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January 25, 2021

My conspiracy with Abbie Hoffman

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The issue of the Go-Set dated 13 Feb 1971 in which the offending article appeared.

Phillip Frazer

Our covid days have pushed the limits of what we’ll watch on Netflix. Maybe you caught the series on the Chicago conspiracy trial of 1969, starring Yippie defendant Abbie Hoffman? This story is about my conspiracy with Abbie: 

One sunny afternoon in the Go-Set building in Drummond Street, a cop wearing jeans and a black leather jacket walks in and pulls a chair up across the desk from me.

‘G’day Phillip,’ he says, ‘I’m Detective Sgt. Jeff Coote, and I’ve been told to talk to you about an article you printed in Go-Set dated February 13, 1971.’ He produces a page from the pop music paper I edit, and reads: ‘Here are suggestions from Abbie Hoffman on how to live on nothing.’

‘Okay,’ I say, ‘and…?’

‘Well, you see mate,’ says DS Jeff, scratching his slightly roguish beard, ‘I’m in charge of robberies in central Melbourne, and someone higher up told me I have to serve you with this summons,’ waving another document, ‘for printing Mr Hoffman’s suggestions which include going into a supermarket that sells record albums and sliding two LPs into a frozen pizza packet so when you get to the cash register you only pay for the pizza. Remember this article?’ he says.

‘Yes’ I say, eyeballing the summons. ‘So what I’m charged with, according to this, is “inciting diverse persons unknown to commit larceny at supermarkets” for printing an excerpt from his book, ironically titled Steal This Book?’

The issue of the Go-Set dated 13 Feb 1971 in which the offending article appeared.

I raise my eyes to look directly at DS Jeff, and we exchange tiny smiles.

‘For printing some cheeky tips by Abbie Hoffman who protested the war on Vietnam at the Democratic Party Convention, along with twenty thousand other diverse persons unknown?’

Jeff wriggles in his seat, looks at his Cuban heel boots, then leans forward to tell me a secret.

‘Just between you and me, this might have something to do with the fact that Mr Rupert Hamer,’ I nod – I know Hamer is Victoria’s Chief Secretary, the minister of police – ‘well, Rupert has two teenage daughters, and they read Go-Set, and daddy was not pleased that his kids are reading Abbie Hoffman, in between the Johnny Farnham pinup and Molly’s gossip column – know what I’m saying?’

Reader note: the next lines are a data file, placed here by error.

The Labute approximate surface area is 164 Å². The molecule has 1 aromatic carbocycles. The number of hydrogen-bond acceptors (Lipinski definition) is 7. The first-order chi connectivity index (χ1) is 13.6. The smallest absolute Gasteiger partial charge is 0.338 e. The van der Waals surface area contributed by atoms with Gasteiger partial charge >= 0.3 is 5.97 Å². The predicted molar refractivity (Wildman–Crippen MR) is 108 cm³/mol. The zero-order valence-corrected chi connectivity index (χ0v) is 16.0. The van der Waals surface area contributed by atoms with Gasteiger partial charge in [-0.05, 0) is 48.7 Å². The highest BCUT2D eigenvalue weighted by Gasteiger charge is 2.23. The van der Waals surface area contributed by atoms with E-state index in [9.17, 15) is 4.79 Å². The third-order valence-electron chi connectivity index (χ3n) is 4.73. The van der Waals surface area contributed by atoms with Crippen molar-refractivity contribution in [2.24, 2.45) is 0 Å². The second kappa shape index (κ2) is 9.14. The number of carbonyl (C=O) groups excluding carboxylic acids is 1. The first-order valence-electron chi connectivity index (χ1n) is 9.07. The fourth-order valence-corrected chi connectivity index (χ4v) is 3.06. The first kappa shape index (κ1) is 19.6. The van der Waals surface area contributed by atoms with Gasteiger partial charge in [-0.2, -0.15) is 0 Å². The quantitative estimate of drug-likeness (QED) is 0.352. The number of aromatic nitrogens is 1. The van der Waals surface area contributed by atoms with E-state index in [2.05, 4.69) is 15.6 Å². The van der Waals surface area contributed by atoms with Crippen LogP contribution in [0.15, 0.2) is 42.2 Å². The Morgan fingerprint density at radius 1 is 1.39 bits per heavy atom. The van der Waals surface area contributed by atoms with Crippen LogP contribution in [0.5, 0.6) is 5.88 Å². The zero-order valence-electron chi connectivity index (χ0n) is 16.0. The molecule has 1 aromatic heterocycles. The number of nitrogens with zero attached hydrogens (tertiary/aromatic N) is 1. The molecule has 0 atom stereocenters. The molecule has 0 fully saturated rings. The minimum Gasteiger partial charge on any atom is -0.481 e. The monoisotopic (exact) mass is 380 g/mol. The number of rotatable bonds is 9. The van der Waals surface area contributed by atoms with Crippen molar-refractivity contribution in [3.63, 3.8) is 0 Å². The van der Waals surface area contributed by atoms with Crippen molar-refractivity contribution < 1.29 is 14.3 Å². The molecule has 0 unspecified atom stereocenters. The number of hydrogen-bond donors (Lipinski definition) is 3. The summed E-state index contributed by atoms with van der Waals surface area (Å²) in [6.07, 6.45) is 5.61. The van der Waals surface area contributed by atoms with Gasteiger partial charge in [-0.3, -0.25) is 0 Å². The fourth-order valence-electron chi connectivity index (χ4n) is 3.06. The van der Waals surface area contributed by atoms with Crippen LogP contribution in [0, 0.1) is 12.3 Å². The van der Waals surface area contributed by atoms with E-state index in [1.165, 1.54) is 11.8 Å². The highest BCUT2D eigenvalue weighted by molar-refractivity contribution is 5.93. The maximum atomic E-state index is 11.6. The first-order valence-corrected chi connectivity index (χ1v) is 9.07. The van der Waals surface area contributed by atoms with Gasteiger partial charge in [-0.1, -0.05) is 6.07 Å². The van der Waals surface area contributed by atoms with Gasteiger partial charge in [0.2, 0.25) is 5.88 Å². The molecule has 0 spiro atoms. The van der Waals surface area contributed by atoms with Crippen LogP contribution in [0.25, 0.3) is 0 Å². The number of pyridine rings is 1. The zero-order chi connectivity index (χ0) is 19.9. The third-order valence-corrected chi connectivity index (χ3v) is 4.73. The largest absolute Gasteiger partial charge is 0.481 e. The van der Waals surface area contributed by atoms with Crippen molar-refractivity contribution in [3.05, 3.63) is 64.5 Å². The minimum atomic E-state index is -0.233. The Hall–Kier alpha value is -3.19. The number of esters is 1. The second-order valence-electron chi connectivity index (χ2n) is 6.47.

Seven months later, in a courtroom in Russell Street opposite police headquarters, DS Jeff reads from his record of our interview: Frazer, age 25, is editor of Go-Set which sells 50,000 copies a week, lives at etc. Next, my lawyer Peter Heerey asks Coote how this issue of Go-Set came to his notice and Coote says it came from the Chief Secretary’s department. Then Heerey asks if there’s been a rash of stealing from supermarkets over the 12 months since this issue went on sale, and Coote says he wouldn’t know about that, though you’d think he should.

Then Heerey points out that this section of Go-Set called Link-Up is designed for kids living on their wits, and they would get it that Abbie Hoffman ‘is writing in a sardonically humorous style’, which the police prosecutor (I’ll call him PP) reckons is also something DS Coote wouldn’t know.

I take the witness stand and say that Hoffman was provoking us, through sardonic humour, to consider the relative moralities and legalities of corporations, as in the paragraph after Supermarkets, called Pay Toilets, where Abbie’s advice is: ‘Sneak under’.

When court decorum returns, I point out that Link-Up mostly gives serious advice, for example, a section called Ways To Save The Earth says ‘never use dyed dunny paper, and always use biodegradable containers’.

I continue, seriously: ‘Abbie’s provoking people to rethink their concepts of who’s thieving what from whom, and nobody would take his hints like revelations,’ to which the PP asks ‘Why not?’ and I say ‘because even though our readers are, on average, 17-and-a-half years old, they already know that our society runs, in part, on legalised robbery.’

The PP pounces: ‘Your magazine sells for twenty cents right? It’s full of advertisements and sells 50,000 copies an issue? So you make a very good profit out of it?’

Me: ‘No. Our costs, over the five years since startup, have been enormous, and we are an independent company with paid up capital of exactly three dollars.’

PP: ‘It’s still going isn’t it?’

Me: ‘Since this article came out, Go-Set has been taken over by our printers, as compensation for the debt we owe them.’

This appears to have exhausted the PP, but he gives it one last shot: ‘Why didn’t you explain in the first paragraph that you did not endorse any of the ideas of the author, that you put them out as a matter of interest on how the head of the Yippies thinks?’

I repy ‘What we said was “these words could be of some use to you, the reader. It may be that the only use you find for them is to wrap rubbish in… it’s your choice”.’

The magistrate committed me to trial, but it never happened. Hamer became Premier of Victoria, and maybe his daughters told him to grow up, and Whitlam became PM. The times were a’changin’.

Phillip Frazer isolates cheerfully at coorabellridge.com.

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